The “Association for Comprehensive Energy Psychology” put up this petition at Change.org, demanding that Wikipedia loosen its criteria for posting about alternative medicine. The petition argues that areas like acupuncture, energy psychology and other such mishigass “are being controlled by a few self-appointed ‘skeptics’ who serve as de facto censors for Wikipedia.”
I’m not sure what “comprehensive energy psychology” is, but its website describes it, in part, like this (my emphasis):
Energy psychology (EP) is a family of integrative approaches to psychotherapy, coaching and healthcare treatment rooted in mind-body healing traditions that are up to 5,000 years old. EP methods blend the bio-energetic insights of these traditions with the best of contemporary psychological practice, and have been refined through 35 years of modern clinical experience with millions of clients throughout the world.
Energy psychology gently and swiftly release traumatic events that are frozen in time in the body-mind system. These events can negatively influence how a person sees the world, experiences and regulates emotion and relates to other people.
Embracing what modern physicists and ancient wisdom traditions know, energy psychology acknowledges the role of bio-energetic systems within and between people as important determinants of health and well-being, illness and pathology.
Energy psychology theory suggests that psychological problems are a reflection of disturbed bio-energetic patterns within the mind-body system—a system that involves complex communication between a person’s neurobiology and their cognitive-behavioral-emotional patterns.
And that sounds like classic woo to me—a combination of Scientology and past-life regression. In fact, it’s just a fancy description, in “bio-energetic terms” of the fact that mental problems may result from bad social interactions as well as their biology. But the part about “gently and swiftly releasing traumatic events” is very woo-ish.
Regardless, if the field has claims, and those claims, like all scientific claims, are to appear on Wikipedia, they must be documented with results from peer-reviewed journals. For that is the policy of Wikipedia, and it’s a good one, too—preventing people like Rupert Sheldrake from dominating the pages with unsubstantiated woo. (Remember, these woo-meisters have legions of rabid followers eager to “sit on” their Wiki pages.)
Guerrilla Skepticism on Wikipedia, a group headed by Susan Gerbic, and one I like a lot, has taken up the cudgels to ensure that “wooish” claims are documented scientifically. Their agenda is only that extraordinary claims be supported by solid evidence, yet they’ve been excoriated by the likes of Sheldrake and Deepak Chopra, neither of whose pages they’ve touched. So they’ll be please by the announcement that Wikipedia’s founder, Jimmy Wales, will have none of this nonsense, and he’s responded to the petition as follows:
That is what is know in the trade as a “pwn”. Indeed, look at how he characterizes some of these people: as “lunatic charlatans.” It’s rare, but refreshing, to see such no-nonsense language used by such a powerful person.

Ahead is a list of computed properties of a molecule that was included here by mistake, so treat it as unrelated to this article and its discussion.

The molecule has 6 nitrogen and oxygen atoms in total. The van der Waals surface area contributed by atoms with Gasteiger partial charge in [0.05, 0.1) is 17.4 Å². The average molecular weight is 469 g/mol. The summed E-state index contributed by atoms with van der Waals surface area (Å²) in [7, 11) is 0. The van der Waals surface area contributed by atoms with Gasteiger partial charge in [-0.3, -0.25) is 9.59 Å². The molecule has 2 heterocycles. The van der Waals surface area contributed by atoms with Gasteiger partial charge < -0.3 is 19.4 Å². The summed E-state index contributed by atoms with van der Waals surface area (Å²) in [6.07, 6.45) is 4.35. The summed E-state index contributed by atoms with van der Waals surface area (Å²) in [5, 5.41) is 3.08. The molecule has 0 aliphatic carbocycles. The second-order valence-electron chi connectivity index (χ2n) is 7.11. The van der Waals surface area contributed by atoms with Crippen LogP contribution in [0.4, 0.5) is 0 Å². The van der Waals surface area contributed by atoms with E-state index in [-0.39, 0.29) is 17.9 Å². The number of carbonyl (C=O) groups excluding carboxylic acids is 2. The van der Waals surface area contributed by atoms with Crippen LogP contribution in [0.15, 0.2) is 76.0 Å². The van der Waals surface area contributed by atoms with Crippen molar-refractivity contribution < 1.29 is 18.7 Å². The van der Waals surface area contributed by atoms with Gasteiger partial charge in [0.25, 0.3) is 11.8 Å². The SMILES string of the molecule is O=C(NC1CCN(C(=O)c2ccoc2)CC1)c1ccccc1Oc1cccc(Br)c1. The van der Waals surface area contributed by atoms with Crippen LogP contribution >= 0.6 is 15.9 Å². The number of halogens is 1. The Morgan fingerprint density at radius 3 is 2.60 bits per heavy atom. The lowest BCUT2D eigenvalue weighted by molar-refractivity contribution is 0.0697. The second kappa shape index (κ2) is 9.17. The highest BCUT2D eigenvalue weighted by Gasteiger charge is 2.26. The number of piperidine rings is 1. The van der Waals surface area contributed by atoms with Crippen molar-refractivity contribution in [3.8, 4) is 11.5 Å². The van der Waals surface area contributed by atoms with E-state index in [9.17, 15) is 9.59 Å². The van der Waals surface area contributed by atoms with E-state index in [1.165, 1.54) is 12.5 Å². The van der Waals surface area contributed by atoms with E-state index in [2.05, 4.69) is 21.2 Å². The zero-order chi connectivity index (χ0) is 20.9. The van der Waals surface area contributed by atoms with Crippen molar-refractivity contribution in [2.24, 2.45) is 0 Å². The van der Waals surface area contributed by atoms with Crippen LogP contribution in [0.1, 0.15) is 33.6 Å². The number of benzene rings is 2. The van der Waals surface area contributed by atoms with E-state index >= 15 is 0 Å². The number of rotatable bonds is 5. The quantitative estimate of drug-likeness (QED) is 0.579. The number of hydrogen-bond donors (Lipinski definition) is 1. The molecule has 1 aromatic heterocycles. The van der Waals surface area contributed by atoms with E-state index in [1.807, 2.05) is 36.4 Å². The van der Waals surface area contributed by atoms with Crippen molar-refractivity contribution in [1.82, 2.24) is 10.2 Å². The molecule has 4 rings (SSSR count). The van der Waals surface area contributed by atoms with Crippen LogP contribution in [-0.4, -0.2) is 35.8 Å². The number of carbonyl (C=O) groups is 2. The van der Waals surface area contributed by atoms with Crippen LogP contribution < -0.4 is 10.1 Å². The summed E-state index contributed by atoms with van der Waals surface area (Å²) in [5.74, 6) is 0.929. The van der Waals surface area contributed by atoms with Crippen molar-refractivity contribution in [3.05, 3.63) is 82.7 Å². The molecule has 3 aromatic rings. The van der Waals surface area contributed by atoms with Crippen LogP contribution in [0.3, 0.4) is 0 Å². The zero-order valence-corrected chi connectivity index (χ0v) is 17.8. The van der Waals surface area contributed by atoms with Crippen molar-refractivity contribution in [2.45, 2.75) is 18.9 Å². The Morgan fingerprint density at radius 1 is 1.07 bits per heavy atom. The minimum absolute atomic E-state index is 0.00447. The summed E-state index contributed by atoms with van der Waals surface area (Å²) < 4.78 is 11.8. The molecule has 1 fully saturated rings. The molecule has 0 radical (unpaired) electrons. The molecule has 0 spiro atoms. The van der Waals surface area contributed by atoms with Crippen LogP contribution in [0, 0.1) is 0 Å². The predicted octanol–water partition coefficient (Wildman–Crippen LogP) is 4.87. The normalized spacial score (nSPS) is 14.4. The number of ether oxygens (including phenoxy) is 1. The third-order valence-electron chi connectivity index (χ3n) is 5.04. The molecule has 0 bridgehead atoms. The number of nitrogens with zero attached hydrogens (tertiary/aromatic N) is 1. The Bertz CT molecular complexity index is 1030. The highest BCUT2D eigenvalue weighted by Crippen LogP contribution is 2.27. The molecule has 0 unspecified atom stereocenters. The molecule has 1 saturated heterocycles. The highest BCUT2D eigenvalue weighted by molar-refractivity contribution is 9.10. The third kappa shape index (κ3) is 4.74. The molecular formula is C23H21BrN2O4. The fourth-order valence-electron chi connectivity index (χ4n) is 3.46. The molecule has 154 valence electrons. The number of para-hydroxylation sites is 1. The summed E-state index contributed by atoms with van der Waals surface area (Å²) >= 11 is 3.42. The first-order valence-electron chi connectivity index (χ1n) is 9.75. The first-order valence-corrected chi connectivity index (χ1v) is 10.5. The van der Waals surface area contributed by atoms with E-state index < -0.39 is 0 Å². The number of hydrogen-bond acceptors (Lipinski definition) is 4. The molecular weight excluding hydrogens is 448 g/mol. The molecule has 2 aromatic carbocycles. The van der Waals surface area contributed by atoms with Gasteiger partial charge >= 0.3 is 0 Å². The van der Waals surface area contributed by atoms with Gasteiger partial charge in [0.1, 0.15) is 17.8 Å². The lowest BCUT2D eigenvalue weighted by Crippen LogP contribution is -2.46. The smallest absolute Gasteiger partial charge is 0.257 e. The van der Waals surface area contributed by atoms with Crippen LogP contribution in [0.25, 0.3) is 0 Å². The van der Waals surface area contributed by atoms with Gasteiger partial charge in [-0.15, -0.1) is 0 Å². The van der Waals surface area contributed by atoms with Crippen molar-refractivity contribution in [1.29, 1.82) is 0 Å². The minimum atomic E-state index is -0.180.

Over at Skeptical Software Tools, Tim Farley describes the kerfuffle:
In the last year or so, the success of Susan’s project has gotten many paranormal and alternative medicine advocates riled up. They’ve repeatedly floated conspiracy theories that skeptics are somehow rigging the game on Wikipedia, or even bullying opponents off the site. Even personalities like Rupert Sheldrake and Deepak Chopra have gotten involved. None of these accusations have been supported by facts, and both Sheldrake and Chopra have been subsequently embarrassed by their own supporters’ rule-breaking behavior on the service.
With this response, Wales makes clear what I have been saying all along – the rules of evidence on Wikipedia are pro-skeptic and pro-science. If you are pushing an idea that science rejects, Wikipedia will reject it too. . . Paranormalists and pseudoscientists take note: skeptics are not bullying you off Wikipedia. We are only enforcing the rules of evidence as clearly stated on the service. If you cannot provide adequate evidence for your ideas, they will not be accepted. So says Jimmy Wales, so say we all.
. . . This petition has dribbled along for several months since it was posted, failing to reach the 10,000 signatures that were sought. (And, as some have pointed out on Twitter, the wording of this petition was not well chosen. By quoting Larry Sanger, who famously disagreed with Wales early in Wikipedia’s life and quit the project, they were almost sure to antagonize Wales. This tone-deafness and lack of research is not unusual, as skeptics know). [JAC: by this morning it had accrued 7875 signatures out of the required 10,000.]
And Farley adds a list of useful links:
Some additional reactions to this from around the skeptic blogosphere:
Kylie Sturgess at Token Skeptic is “cheered.”
Steve Novella at Neurologica says “we have standards. Deal with it.“
I’d love to see what Orac says, but I am flying out of Chicago soon. Do post any further developments below.
It might be very informative to see the names of those who have signed that petitition, as I believe some of them are public. At the bottom of the petition are a list of reasons why people have signed it, including gems like these:
h/t: Grania, Don